**Swami Gulagulaananda said:**

"

*You showed me a goat and made me a bakra*"
There was an interesting discussion at office today. I'd heard about this problem before, but didn't know that the name of the problem is "

*Monty Hall*" problem. The problem goes like this:Suppose you're on a game show, and you're given the choice of three doors: Behind one door is a car; behind the others, goats. You pick a door, say No. 1, and the host, who knows what's behind the doors, opens another door, say No. 3, which has a goat. He then says to you, "Do you want to pick door No. 2?" Is it to your advantage to switch your choice? [Source: Wikipedia]

If you have not heard of this problem, take some time and think about it. See what the solution is, according to you. Then continue reading... You will encounter views and counter-views.

**Spoiler Alert:**

**If you continue reading beyond this part, you will encounter answers**

Apparently the correct answer to the problem is that you should switch doors. Why? It's apparently because there is a 2/3 chance that you will win if you switch. Don't believe it? I didn't either, and frankly, I am having trouble even now, though I read the solutions and even simulated the problem by writing a program to simulate it. The answer is indeed 2/3 - You can read about all the solutions on this Wikipedia page.

**My Confusion**

But despite staring at the answers in the face, I am having a great deal of difficulty appreciating the solution. And this is a problem that plenty of others also seem to have faced. So it's really strange. You guessed it right, I am one of those who feels that the answer is - It doesn't matter if you switch because after eliminating the wrong door, the probability becomes 1/2 as against remaining 1/3.

My approach was simple. Any door I pick in the beginning is right with a probability of 1/3. Now, when you eliminate one wrong door, you are left with two doors. The probability of being right is 1/2, because there are only two doors left and only one of them has the car.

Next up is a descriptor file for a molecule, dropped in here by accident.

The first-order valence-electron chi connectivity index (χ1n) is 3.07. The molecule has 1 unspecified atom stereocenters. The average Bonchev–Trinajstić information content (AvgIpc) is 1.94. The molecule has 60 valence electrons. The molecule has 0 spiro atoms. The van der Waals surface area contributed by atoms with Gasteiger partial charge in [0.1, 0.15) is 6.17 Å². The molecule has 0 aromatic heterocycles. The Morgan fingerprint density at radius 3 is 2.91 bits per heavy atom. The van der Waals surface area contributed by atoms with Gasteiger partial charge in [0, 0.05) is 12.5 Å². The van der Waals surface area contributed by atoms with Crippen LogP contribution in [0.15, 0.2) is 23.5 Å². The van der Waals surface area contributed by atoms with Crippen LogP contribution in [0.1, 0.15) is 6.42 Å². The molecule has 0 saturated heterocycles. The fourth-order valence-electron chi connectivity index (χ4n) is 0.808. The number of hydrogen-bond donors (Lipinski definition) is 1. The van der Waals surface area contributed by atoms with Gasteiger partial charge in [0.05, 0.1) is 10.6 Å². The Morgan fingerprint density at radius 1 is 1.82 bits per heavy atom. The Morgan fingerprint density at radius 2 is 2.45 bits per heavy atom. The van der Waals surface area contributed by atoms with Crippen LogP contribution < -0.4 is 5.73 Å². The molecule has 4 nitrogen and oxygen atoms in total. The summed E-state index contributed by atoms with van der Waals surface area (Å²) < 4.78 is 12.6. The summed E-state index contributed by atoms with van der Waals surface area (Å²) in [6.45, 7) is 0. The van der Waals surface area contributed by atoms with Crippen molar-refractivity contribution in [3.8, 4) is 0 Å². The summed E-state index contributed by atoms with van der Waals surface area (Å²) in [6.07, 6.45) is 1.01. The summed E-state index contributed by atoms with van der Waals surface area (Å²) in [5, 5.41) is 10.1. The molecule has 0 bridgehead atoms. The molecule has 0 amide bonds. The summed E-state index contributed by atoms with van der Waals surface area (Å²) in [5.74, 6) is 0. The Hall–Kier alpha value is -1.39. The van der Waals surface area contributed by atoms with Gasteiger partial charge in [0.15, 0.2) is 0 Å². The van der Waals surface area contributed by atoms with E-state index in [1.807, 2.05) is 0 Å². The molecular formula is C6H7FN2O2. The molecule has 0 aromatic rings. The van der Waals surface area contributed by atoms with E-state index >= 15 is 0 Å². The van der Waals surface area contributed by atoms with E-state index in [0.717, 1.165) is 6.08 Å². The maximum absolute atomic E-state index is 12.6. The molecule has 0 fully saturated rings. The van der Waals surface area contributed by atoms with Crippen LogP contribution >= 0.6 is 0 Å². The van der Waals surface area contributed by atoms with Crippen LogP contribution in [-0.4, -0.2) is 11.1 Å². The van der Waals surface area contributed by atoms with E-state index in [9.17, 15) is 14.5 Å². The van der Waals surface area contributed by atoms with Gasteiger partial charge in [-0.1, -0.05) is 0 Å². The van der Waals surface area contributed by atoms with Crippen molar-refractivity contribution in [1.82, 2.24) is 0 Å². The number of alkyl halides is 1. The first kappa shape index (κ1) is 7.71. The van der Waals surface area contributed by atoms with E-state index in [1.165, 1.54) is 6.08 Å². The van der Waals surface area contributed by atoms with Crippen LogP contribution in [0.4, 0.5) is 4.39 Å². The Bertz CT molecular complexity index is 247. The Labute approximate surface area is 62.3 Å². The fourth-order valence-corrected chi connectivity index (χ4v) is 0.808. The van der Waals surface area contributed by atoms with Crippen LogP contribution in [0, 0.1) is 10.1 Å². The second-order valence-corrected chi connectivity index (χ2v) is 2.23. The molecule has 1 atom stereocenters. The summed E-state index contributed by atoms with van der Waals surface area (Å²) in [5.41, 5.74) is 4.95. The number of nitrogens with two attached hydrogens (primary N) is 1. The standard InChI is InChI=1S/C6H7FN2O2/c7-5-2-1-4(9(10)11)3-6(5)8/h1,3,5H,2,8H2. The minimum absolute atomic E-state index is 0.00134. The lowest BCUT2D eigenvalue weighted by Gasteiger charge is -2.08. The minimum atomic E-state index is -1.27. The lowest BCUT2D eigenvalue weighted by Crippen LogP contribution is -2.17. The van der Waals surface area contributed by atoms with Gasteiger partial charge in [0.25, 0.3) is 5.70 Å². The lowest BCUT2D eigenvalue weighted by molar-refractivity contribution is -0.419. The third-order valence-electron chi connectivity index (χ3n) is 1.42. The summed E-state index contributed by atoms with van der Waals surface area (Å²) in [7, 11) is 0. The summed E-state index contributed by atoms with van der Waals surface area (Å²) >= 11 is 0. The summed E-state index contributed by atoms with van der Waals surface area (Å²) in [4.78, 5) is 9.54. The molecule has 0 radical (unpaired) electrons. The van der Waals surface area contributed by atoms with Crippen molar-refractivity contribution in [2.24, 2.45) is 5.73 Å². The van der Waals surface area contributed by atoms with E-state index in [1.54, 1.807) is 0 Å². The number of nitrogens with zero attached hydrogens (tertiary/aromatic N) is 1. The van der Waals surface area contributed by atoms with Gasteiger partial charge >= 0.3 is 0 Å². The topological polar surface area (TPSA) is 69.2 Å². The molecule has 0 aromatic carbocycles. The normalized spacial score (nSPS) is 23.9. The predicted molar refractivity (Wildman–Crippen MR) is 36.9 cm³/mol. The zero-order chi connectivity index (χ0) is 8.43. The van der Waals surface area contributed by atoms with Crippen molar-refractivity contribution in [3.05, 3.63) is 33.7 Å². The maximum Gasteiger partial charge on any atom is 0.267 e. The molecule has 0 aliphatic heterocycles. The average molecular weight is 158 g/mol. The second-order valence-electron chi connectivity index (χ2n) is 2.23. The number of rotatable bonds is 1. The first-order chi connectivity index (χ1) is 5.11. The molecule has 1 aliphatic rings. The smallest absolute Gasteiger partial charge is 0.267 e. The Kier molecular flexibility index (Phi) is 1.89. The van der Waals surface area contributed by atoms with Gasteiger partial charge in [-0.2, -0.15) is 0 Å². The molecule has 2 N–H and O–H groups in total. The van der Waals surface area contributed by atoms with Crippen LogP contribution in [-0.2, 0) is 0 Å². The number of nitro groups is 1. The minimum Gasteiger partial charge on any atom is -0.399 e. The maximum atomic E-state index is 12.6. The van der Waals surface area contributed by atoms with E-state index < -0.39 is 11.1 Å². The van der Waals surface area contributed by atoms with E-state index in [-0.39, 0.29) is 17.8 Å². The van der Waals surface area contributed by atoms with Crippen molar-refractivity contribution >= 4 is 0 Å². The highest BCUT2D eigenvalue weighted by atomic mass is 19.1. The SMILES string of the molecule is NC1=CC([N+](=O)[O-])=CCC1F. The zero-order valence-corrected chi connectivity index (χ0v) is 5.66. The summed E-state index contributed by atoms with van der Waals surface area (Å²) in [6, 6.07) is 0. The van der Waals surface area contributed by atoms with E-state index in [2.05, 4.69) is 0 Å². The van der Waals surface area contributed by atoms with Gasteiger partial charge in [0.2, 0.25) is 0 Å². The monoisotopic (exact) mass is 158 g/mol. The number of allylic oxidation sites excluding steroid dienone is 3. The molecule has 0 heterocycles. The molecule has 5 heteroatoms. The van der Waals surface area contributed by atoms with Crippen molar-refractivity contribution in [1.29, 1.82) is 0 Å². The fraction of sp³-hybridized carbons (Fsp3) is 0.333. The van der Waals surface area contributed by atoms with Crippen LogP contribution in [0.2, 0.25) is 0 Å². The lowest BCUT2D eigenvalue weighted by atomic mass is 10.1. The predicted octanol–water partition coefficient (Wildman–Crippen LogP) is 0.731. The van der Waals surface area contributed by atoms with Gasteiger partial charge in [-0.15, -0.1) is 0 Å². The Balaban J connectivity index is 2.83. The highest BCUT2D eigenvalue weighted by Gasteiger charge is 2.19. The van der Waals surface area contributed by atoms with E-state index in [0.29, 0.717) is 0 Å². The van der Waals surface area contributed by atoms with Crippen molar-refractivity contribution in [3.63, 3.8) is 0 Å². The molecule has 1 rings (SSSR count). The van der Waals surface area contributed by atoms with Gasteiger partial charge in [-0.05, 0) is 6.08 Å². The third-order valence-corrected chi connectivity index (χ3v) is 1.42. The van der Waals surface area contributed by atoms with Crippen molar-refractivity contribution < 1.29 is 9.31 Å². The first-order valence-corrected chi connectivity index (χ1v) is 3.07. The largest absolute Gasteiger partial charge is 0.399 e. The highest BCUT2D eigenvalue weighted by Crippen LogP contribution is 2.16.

But according to the solutions, the door you picked has a probability of 1/3 in the beginning, while the two others collectively has 2/3. On eliminating the wrong door from the remaining two, that 2/3 is retained to the remaining door and is not shared - Now this is where I am having trouble.

My argument is that - Assume that you had a 100 doors. As you keep eliminating wrong doors, shouldn't the probability keep getting rearranged and distribute equally over the remaining unopened doors including yours? The more number of incorrect doors that you eliminate, the greater the chance of mine being correct as well as the ones that remain.

To simplify this, assume person A is asked to choose among the three doors. After the wrong door has been eliminated, if I ask person B, who has no idea about 3 doors having been present, is asked to pick a door, then, as far as he is concerned, isn't the probability 1/2 ? How does introducing a

*wrong*door and then discarding it increase the probability of getting it?
The counter-argument that was made is that - the information of the wrong door being removed is not being considered at all when the incorrect door was discarded. I don't know, I guess I've to read a lot more of probability to get some things cleared up. Well, since my program shows 1:2 chances of winning for without switching to switching, I guess I'll admit that the answer is indeed what's given in Wikipedia.

Confusion Cleared

While I was able to understand the mathematics behind it, I wasn't feeling it right intuitively. Anyhow, a really good example given by my friend Niyaz is as follows. Assume that there is a pile of 1000 rocks among which one is a diamond. Now you are given an opportunity to pick one rock randomly in the darkness. I keep the remaining 999. Now, 999/1000 times I am going to get the diamond. Now, if I throw out 998 rocks among the 999, it is still with the same probability that I have the diamond.

Interestingly, now it seems so obvious and clear.

Confusion Cleared

While I was able to understand the mathematics behind it, I wasn't feeling it right intuitively. Anyhow, a really good example given by my friend Niyaz is as follows. Assume that there is a pile of 1000 rocks among which one is a diamond. Now you are given an opportunity to pick one rock randomly in the darkness. I keep the remaining 999. Now, 999/1000 times I am going to get the diamond. Now, if I throw out 998 rocks among the 999, it is still with the same probability that I have the diamond.

Interestingly, now it seems so obvious and clear.

Here's the program I wrote:

**Sample Solution:**

With Switch: 664

Without Switch: 336

[Finished in 0.1s]

## 2 comments:

Yes, this problem is counter-intuitive. Its a well known issue; conditional probabilities are often very slippery. You might know that many doctors misinterpret (over-estimate) the statistical significance of a positive diagnosis.

The same problem is talked about in the movie 21(2008), starring Kevin Spacey. They just give the answer without much math.

Post a Comment